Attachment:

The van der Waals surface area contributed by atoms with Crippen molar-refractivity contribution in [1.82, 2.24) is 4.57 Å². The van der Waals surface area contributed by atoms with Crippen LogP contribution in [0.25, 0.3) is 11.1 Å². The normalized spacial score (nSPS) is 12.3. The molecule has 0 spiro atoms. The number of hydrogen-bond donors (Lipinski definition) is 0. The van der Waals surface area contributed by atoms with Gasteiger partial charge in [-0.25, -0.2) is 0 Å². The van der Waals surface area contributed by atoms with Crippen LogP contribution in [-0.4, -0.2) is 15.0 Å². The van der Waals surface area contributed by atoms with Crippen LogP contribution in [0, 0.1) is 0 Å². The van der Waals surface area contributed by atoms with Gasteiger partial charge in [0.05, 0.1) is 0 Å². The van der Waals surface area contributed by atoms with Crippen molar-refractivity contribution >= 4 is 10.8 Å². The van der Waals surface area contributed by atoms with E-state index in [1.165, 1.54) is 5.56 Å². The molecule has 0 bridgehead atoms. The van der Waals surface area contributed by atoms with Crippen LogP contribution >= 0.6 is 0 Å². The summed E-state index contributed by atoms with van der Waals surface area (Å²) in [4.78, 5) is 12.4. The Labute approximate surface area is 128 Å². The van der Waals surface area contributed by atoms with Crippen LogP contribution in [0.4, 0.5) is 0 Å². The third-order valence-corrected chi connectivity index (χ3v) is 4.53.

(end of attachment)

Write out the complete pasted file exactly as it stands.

The van der Waals surface area contributed by atoms with Crippen molar-refractivity contribution in [1.82, 2.24) is 4.57 Å². The van der Waals surface area contributed by atoms with Crippen LogP contribution in [0.25, 0.3) is 11.1 Å². The normalized spacial score (nSPS) is 12.3. The molecule has 0 spiro atoms. The number of hydrogen-bond donors (Lipinski definition) is 0. The van der Waals surface area contributed by atoms with Gasteiger partial charge in [-0.25, -0.2) is 0 Å². The van der Waals surface area contributed by atoms with Crippen LogP contribution in [-0.4, -0.2) is 15.0 Å². The van der Waals surface area contributed by atoms with Crippen LogP contribution in [0, 0.1) is 0 Å². The van der Waals surface area contributed by atoms with Gasteiger partial charge in [0.05, 0.1) is 0 Å². The van der Waals surface area contributed by atoms with Crippen molar-refractivity contribution >= 4 is 10.8 Å². The van der Waals surface area contributed by atoms with E-state index in [1.165, 1.54) is 5.56 Å². The molecule has 0 bridgehead atoms. The van der Waals surface area contributed by atoms with Crippen LogP contribution >= 0.6 is 0 Å². The summed E-state index contributed by atoms with van der Waals surface area (Å²) in [4.78, 5) is 12.4. The Labute approximate surface area is 128 Å². The van der Waals surface area contributed by atoms with Crippen LogP contribution in [0.4, 0.5) is 0 Å². The third-order valence-corrected chi connectivity index (χ3v) is 4.53.